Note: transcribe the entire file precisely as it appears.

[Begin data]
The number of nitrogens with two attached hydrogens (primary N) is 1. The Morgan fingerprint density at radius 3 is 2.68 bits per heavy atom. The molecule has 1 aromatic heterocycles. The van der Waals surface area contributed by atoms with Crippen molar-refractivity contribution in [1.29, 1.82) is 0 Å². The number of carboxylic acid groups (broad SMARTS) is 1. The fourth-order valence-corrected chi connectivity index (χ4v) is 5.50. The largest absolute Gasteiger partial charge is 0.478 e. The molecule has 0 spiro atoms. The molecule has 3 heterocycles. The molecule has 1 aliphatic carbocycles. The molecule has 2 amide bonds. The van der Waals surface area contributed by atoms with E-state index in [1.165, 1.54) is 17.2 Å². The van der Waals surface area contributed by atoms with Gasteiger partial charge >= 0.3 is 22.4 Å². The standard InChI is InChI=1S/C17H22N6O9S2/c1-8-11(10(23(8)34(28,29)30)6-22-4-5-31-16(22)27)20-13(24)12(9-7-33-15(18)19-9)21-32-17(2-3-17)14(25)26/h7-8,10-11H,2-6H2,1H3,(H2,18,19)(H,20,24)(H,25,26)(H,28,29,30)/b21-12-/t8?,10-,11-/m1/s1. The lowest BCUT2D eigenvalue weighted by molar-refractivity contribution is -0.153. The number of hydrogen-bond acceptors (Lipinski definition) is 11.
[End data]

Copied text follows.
The number of nitrogens with two attached hydrogens (primary N) is 1. The Morgan fingerprint density at radius 3 is 2.68 bits per heavy atom. The molecule has 1 aromatic heterocycles. The van der Waals surface area contributed by atoms with Crippen molar-refractivity contribution in [1.29, 1.82) is 0 Å². The number of carboxylic acid groups (broad SMARTS) is 1. The fourth-order valence-corrected chi connectivity index (χ4v) is 5.50. The largest absolute Gasteiger partial charge is 0.478 e. The molecule has 0 spiro atoms. The molecule has 3 heterocycles. The molecule has 1 aliphatic carbocycles. The molecule has 2 amide bonds. The van der Waals surface area contributed by atoms with E-state index in [1.165, 1.54) is 17.2 Å². The van der Waals surface area contributed by atoms with Gasteiger partial charge >= 0.3 is 22.4 Å². The standard InChI is InChI=1S/C17H22N6O9S2/c1-8-11(10(23(8)34(28,29)30)6-22-4-5-31-16(22)27)20-13(24)12(9-7-33-15(18)19-9)21-32-17(2-3-17)14(25)26/h7-8,10-11H,2-6H2,1H3,(H2,18,19)(H,20,24)(H,25,26)(H,28,29,30)/b21-12-/t8?,10-,11-/m1/s1. The lowest BCUT2D eigenvalue weighted by molar-refractivity contribution is -0.153. The number of hydrogen-bond acceptors (Lipinski definition) is 11.